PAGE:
In honor of Memorial Day I want to share a family story. I have always wondered how common it might be. Just after WWII broke out in 1941, two brothers and their brother-in-law decided to enlist in the army. One chose the navy and two wanted to fly planes and chose the air force. There was a little problem for them: Jim Crow segregation laws that permeated the US Army. At that time, your skin color determined your future. It soon became clear that the two brothers of African American and Cherokee descent and their brother-in-law of African American descent as well, would not be able to enter the army of their choice. At that time black men were relegated to janitor or cook positions. It is no wonder that someone might want to pass if they could.
No one knows what, when and how they discussed circumventing the race rules but we do know the outcome. My father and his brother convinced their mother to go to the Topeka, Kansas Department of Vital Statistics to change their birth certificates from Negro to white. She mentioned to the clerk that the hospital had made a mistake. My grandmother’s request was a success because two new certificates were mailed with the desired white race classification. My father was admitted into the Navy and my uncle into the Air Force.
Their brother-in-law enlisted in the army and was assigned to the 9th Calvary. Later he was accepted into the army’s experimental pilot training program for Negroes which became the famed the Tuskegee Airmen. He was also assigned to military intelligence. In a few short years, my uncle flew to fame as the pilot of the iconic Lucifer Jr. P-51 fighter airplane and became the commanding officer of the 302nd Fighter Squadron. He retired with honors as a colonel and flew three air-to-air combat victories. He later was interviewed by filmmaker George Lucas and his story was used in the Red Tails film.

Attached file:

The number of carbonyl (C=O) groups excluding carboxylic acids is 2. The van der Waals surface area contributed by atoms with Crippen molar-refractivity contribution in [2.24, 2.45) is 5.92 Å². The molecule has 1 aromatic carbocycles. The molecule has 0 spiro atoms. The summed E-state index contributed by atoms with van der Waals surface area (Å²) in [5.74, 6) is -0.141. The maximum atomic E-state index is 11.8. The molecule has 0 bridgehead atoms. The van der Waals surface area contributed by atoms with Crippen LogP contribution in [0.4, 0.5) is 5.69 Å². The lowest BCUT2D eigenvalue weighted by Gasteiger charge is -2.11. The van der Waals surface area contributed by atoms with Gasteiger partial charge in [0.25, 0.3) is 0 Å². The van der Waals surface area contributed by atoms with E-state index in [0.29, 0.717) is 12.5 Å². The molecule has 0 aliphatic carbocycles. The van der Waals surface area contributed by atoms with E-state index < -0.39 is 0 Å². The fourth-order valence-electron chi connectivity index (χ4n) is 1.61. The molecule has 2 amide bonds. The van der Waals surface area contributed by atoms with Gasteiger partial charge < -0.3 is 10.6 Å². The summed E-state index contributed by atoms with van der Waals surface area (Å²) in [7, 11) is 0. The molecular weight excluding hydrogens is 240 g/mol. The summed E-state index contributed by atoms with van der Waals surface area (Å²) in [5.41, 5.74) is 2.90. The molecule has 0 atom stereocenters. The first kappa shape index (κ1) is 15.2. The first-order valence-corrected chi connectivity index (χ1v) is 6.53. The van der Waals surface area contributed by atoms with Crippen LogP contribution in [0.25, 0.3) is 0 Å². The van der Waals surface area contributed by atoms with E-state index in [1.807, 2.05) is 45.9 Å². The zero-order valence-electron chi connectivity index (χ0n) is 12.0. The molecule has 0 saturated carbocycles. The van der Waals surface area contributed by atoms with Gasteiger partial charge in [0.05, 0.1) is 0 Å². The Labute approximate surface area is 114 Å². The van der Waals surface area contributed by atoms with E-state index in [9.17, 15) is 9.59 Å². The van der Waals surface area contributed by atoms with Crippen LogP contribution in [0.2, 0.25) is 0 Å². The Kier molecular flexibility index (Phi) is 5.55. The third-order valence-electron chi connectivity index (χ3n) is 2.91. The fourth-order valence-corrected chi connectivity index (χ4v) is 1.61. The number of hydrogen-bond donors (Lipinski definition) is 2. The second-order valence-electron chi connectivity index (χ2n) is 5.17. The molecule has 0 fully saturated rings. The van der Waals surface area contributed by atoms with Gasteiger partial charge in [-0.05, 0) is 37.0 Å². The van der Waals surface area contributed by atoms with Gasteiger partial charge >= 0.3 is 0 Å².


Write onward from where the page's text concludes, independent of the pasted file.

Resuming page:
My father had not yet changed his name in 1941 but had created a new racial identity that he shared with his white peers. He became someone of French ancestry who was “descended” from a line of French barbers. He later was dismissed due to a foot ailment and did not see action. After the war, my father created a new name with a French flair and a white identity that he chose to live with for rest of his short life. He died at the age of 55.
My uncle, of the changed birth certificate, became a distinguished pilot and retired with honors. He also created a new racial identity of white, albeit with his birth name, and never shared this with his military colleagues or his children. To my knowledge no one (except his white wife) ever knew he had a dual life.
I always wondered what happened to people who were admitted into the army and were later caught with false certificates regarding racial status. Did this happen? Was this a common practice? I googled the topic and was unable to find examples.
I often reflect who is the real hero here. My Uncle Cres, my father or my other uncle? How could it be my father or my other uncle? Why did my father and Uncle Charles go to such depth and risks to separate themselves from their African American and Cherokee heritage? Living with a secret must have taken a psychological toll on both of them. I may never understand my family’s decisions or what decisions I would make in trying to live within the confines of Jim Crow but I accept the choices that they made.
In spite of the strict restrictions on all three men, they made their decision to serve their country no matter the odds and to accomplish their goals. I am proud of them all! As we honor all veterans this Memorial Day, let’s give thanks to all who have served no matter the color of their skin, gender or sexual orientation. I believe they all are heroes and heroines!